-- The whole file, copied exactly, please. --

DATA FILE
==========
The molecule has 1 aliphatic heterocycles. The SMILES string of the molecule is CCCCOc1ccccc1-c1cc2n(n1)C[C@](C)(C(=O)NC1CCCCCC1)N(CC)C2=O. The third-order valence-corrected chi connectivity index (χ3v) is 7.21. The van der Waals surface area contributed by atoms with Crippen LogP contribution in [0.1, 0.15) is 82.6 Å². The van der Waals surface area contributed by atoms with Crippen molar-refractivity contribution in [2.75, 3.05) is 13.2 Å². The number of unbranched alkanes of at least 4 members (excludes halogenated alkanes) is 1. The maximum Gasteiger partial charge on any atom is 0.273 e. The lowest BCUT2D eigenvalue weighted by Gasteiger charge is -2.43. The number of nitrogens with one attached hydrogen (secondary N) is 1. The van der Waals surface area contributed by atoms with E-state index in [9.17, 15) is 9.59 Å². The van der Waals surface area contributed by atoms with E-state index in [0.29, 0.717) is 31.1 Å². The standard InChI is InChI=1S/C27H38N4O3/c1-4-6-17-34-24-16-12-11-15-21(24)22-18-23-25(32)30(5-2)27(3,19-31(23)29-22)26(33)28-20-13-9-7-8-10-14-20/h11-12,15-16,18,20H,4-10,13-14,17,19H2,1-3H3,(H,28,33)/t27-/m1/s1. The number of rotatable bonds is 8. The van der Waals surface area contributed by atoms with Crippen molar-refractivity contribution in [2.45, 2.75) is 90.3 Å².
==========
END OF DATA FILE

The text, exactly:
The molecule has 1 aliphatic heterocycles. The SMILES string of the molecule is CCCCOc1ccccc1-c1cc2n(n1)C[C@](C)(C(=O)NC1CCCCCC1)N(CC)C2=O. The third-order valence-corrected chi connectivity index (χ3v) is 7.21. The van der Waals surface area contributed by atoms with Crippen LogP contribution in [0.1, 0.15) is 82.6 Å². The van der Waals surface area contributed by atoms with Crippen molar-refractivity contribution in [2.75, 3.05) is 13.2 Å². The number of unbranched alkanes of at least 4 members (excludes halogenated alkanes) is 1. The maximum Gasteiger partial charge on any atom is 0.273 e. The lowest BCUT2D eigenvalue weighted by Gasteiger charge is -2.43. The number of nitrogens with one attached hydrogen (secondary N) is 1. The van der Waals surface area contributed by atoms with E-state index in [9.17, 15) is 9.59 Å². The van der Waals surface area contributed by atoms with E-state index in [0.29, 0.717) is 31.1 Å². The standard InChI is InChI=1S/C27H38N4O3/c1-4-6-17-34-24-16-12-11-15-21(24)22-18-23-25(32)30(5-2)27(3,19-31(23)29-22)26(33)28-20-13-9-7-8-10-14-20/h11-12,15-16,18,20H,4-10,13-14,17,19H2,1-3H3,(H,28,33)/t27-/m1/s1. The number of rotatable bonds is 8. The van der Waals surface area contributed by atoms with Crippen molar-refractivity contribution in [2.45, 2.75) is 90.3 Å².